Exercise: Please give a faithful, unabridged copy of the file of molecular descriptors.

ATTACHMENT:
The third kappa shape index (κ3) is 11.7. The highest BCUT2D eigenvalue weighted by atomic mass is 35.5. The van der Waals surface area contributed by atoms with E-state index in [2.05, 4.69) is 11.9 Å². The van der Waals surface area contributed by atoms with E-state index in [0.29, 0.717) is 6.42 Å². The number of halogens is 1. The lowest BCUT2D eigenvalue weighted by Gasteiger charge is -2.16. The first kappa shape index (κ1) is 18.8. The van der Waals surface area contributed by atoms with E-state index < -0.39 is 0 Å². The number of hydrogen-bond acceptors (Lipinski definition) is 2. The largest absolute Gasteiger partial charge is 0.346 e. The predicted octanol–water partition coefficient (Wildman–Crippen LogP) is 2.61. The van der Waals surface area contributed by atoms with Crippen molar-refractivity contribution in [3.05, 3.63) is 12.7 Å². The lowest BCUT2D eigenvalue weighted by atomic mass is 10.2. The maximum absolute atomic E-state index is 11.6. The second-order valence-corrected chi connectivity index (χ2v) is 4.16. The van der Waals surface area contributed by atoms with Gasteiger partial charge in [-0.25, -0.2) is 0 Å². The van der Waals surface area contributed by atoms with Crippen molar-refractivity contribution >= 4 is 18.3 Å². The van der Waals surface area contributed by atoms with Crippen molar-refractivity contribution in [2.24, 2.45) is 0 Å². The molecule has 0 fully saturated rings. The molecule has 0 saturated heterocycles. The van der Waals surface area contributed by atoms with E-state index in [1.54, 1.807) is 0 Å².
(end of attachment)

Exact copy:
The third kappa shape index (κ3) is 11.7. The highest BCUT2D eigenvalue weighted by atomic mass is 35.5. The van der Waals surface area contributed by atoms with E-state index in [2.05, 4.69) is 11.9 Å². The van der Waals surface area contributed by atoms with E-state index in [0.29, 0.717) is 6.42 Å². The number of halogens is 1. The lowest BCUT2D eigenvalue weighted by Gasteiger charge is -2.16. The first kappa shape index (κ1) is 18.8. The van der Waals surface area contributed by atoms with E-state index < -0.39 is 0 Å². The number of hydrogen-bond acceptors (Lipinski definition) is 2. The largest absolute Gasteiger partial charge is 0.346 e. The predicted octanol–water partition coefficient (Wildman–Crippen LogP) is 2.61. The van der Waals surface area contributed by atoms with Crippen molar-refractivity contribution in [3.05, 3.63) is 12.7 Å². The lowest BCUT2D eigenvalue weighted by atomic mass is 10.2. The maximum absolute atomic E-state index is 11.6. The second-order valence-corrected chi connectivity index (χ2v) is 4.16. The van der Waals surface area contributed by atoms with Gasteiger partial charge in [-0.25, -0.2) is 0 Å². The van der Waals surface area contributed by atoms with Crippen molar-refractivity contribution >= 4 is 18.3 Å². The van der Waals surface area contributed by atoms with Crippen molar-refractivity contribution in [2.24, 2.45) is 0 Å². The molecule has 0 fully saturated rings. The molecule has 0 saturated heterocycles. The van der Waals surface area contributed by atoms with E-state index in [1.54, 1.807) is 0 Å².